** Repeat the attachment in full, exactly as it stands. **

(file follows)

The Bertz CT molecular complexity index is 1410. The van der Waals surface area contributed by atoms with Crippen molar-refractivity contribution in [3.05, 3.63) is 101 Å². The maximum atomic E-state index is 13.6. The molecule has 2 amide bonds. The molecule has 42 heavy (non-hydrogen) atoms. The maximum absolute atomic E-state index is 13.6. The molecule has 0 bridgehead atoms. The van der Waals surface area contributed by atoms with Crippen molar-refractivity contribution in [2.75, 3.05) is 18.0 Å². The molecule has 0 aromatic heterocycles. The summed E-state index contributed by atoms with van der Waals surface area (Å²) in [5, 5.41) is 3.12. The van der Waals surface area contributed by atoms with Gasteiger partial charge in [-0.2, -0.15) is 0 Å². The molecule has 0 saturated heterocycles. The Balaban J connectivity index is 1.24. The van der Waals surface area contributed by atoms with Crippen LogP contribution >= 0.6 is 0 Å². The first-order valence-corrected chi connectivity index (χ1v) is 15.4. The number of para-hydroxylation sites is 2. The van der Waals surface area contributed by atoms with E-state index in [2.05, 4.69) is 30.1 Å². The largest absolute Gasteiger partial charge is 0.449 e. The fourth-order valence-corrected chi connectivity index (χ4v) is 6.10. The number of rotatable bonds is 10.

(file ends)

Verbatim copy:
The Bertz CT molecular complexity index is 1410. The van der Waals surface area contributed by atoms with Crippen molar-refractivity contribution in [3.05, 3.63) is 101 Å². The maximum atomic E-state index is 13.6. The molecule has 2 amide bonds. The molecule has 42 heavy (non-hydrogen) atoms. The maximum absolute atomic E-state index is 13.6. The molecule has 0 bridgehead atoms. The van der Waals surface area contributed by atoms with Crippen molar-refractivity contribution in [2.75, 3.05) is 18.0 Å². The molecule has 0 aromatic heterocycles. The summed E-state index contributed by atoms with van der Waals surface area (Å²) in [5, 5.41) is 3.12. The van der Waals surface area contributed by atoms with Gasteiger partial charge in [-0.2, -0.15) is 0 Å². The molecule has 0 saturated heterocycles. The Balaban J connectivity index is 1.24. The van der Waals surface area contributed by atoms with Crippen LogP contribution >= 0.6 is 0 Å². The first-order valence-corrected chi connectivity index (χ1v) is 15.4. The number of para-hydroxylation sites is 2. The van der Waals surface area contributed by atoms with E-state index in [2.05, 4.69) is 30.1 Å². The largest absolute Gasteiger partial charge is 0.449 e. The fourth-order valence-corrected chi connectivity index (χ4v) is 6.10. The number of rotatable bonds is 10.